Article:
Expense: $50.00
source


Congressional staff traveling under the office of Michael Castle

Kate Dickens
Jeff Forrest
Kara Haas
Booth Jameson
Paul Leonard
John Morton
Emily Pfeiffer
Michael Quaranta
Sarah Rittling
Steve Scango
Elizabeth Wenk



American RadioWorks |
A student learns welding at a vocational high school in Massachusetts. (Photo: Emily Hanford)

Ready to Work

Vocational education was once a staple of American schooling, preparing some kids for blue-collar futures while others were put on a path to college. Today the new mantra is "college for all." But not everyone wants to go to college, and more than half of jobs don't require a bachelor's degree. Many experts say it's time to bring back career and technical education. This American RadioWorks documentary explores how vocational education is being reimagined.

Recent Posts

  • 09.11.14

    A 21st-century vocational high school

    For years, vocational education was seen as a lesser form of schooling, tracking some kids into programs that ended up limiting their future opportunities. Today, in the nation's best vocational programs, things are different.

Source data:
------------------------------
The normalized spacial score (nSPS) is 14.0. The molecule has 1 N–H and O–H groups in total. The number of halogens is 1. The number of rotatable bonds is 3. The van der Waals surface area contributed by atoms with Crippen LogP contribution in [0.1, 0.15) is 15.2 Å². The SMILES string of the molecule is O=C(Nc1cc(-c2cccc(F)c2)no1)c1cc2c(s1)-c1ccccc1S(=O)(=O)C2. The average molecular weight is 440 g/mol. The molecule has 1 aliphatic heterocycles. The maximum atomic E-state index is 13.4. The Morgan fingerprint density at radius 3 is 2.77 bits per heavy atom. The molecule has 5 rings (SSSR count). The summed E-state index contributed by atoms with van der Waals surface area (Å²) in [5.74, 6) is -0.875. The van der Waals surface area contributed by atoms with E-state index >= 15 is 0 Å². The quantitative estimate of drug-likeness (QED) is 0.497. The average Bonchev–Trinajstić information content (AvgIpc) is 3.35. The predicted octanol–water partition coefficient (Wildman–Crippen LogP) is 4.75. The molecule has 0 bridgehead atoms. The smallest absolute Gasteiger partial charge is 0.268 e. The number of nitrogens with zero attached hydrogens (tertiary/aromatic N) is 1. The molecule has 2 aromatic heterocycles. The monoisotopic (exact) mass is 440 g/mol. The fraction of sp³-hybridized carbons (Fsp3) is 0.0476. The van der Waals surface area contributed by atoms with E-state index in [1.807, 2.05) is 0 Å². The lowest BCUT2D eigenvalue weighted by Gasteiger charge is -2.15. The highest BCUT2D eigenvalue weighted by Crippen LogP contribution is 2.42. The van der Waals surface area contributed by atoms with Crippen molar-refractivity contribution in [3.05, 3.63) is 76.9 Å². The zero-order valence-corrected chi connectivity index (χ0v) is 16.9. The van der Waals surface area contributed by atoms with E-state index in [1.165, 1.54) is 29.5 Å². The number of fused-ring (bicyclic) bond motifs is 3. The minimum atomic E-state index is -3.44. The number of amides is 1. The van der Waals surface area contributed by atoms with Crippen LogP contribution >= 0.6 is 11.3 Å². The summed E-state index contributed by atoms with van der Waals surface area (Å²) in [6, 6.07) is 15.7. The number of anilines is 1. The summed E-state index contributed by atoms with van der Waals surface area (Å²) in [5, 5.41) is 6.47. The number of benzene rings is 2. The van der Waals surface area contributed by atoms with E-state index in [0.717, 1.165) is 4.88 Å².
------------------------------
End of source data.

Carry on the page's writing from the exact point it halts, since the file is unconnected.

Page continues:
• 09.10.14

    Career academies: A new twist on vocational ed

    Across the country, thousands of high schools are transforming into career academies. The idea is that students will be more engaged if they see how academics are connected to the world of work. And they’ll be more likely to get the postsecondary schooling they need to support themselves in today’s economy.
  • 09.09.14

    The troubled history of vocational education

    Vocational education was once used to track low-income students off to work while wealthier kids went to college. But advocates for today's career and technical education say things have changed, and graduates of vocational programs may have the advantage over graduates of traditional high schools.
  • 09.04.14

    Four-year institutions brace for population shifts

    Colleges and universities are accepting many more students of color, many more students from working class and poor families, and many more people who are sometimes referred to as "nontraditional" students.